Citigroup Inc. joined JPMorgan Chase & Co. and Bank of America Corp. in reporting earnings that rose in the April-June period as loan losses fell. That's a positive sign for the economy, because it indicates that consumers are having an easier time paying their debts. But Citigroup, like the other banks, also had a decline in trading revenue because of the stock market's plunge this spring. All three companies surpassed analysts' earnings forecasts.
Citigroup was among the hardest hit banks by the financial crisis of 2008, and it was further hurt as many customers fell behind in loan payments during the recession. The bank's losses from failed loans fell 31 percent to $7.96 billion during the April-June period from $11.47 billion a year ago.
Despite the improving trend, CEO Vikram Pandit remained cautious about future growth, saying in a statement that "economic conditions remain challenging."
Also Friday, Bank of America said its second-quarter net income to $2.78 billion. On Thursday, JPMorgan reported its second-quarter earnings to $4.8 billion.
Like JPMorgan, Citigroup also removed some money from its reserves for future loan losses, which helps boost earnings. It's also an indication that the bank is becoming more confident that the worst of the defaults is over and that delinquency and default levels are likely to shrink in the coming quarters.
Citigroup removed $1.51 billion from its loss reserves during the quarter. A year earlier, the bank added $4 billion to those reserves.
John Gerspach, Citi's chief financial officer, said during a conference call with reporters that reserves could be released in future quarters as well if credit trends continue to improve.
Loan losses have dropped four straight quarters, and Gerspach said he was particularly encouraged by a slowdown in new delinquencies in the credit card business.
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"It's a business I'd expect to get back on its feet through 2011," Gerspach said of Citi's big credit card lending division. He wasn't as optimistic that delinquencies from mortgages would drop as fast as those from credit cards.
The stock market's slump sent Citigroup's revenue from its securities and banking division down 11 percent from a year earlier to $6 billion. That was down 26 percent from the first quarter.
The slowdown came as more customers avoided the stock market.
"Volumes were down dramatically," Gerspach said. "There was an awful lot of people on the sidelines."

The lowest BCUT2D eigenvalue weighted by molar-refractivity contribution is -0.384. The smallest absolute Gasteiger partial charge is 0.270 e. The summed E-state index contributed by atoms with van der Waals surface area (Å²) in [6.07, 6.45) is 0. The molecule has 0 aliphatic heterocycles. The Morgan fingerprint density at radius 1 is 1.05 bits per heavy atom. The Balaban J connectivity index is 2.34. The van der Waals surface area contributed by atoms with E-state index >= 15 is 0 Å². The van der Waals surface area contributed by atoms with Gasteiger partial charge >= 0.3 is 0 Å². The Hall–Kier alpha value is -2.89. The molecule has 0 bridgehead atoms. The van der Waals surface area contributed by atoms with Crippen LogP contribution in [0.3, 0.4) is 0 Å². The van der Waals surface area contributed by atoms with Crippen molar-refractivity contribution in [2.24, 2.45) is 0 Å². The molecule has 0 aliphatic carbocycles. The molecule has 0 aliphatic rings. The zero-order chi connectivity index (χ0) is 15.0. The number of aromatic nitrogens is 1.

Citigroup said it earned $2.7 billion, or 9 cents per share, during the April-June period. That compares with $3 billion, or 49 cents per share, during the same quarter last year. The year-ago period's profit was inflated because Citigroup recorded an after-tax gain of $6.7 billion during the quarter from the sale of a majority stake in Smith Barney to Morgan Stanley.
Analysts forecast the bank would earn 5 cents per share.
Total revenue fell 33 percent to $22.07 billion from $33.1 billion during the year-ago period. Citigroup's revenue fell just short of the $22.16 billion analysts had forecast.
Citigroup received $45 billion in government bailout money during the 2008 financial crisis. The company repaid $20 billion of the money late last year and the rest was converted into common stock. At the time Citi repaid the $20 billion, the government said it would sell the $25 billion in stock by the end of 2010.
Earlier this month, the government said it has now sold a total of 2.6 billion shares at a profit. It still owns 5.1 billion shares.
Shares of Citi dropped 14 cents, or 3.5 percent to $4.02 in early morning trading as the broader market fell.
During the credit crisis, Citi split its operations into two divisions as part of its plan to return to profitability.
Citi Holdings, which holds assets the company decided to sell including its worst-performing loans, lost $1.21 billion during the most recent quarter, compared with a profit of $1.22 billion last year. The year-ago figures includes the gain from the sale of Smith Barney.
Profit in the Citicorp division, the unit that operates its primary businesses which are considered fundamental to future growth, rose 17 percent to $3.78 billion during the second quarter.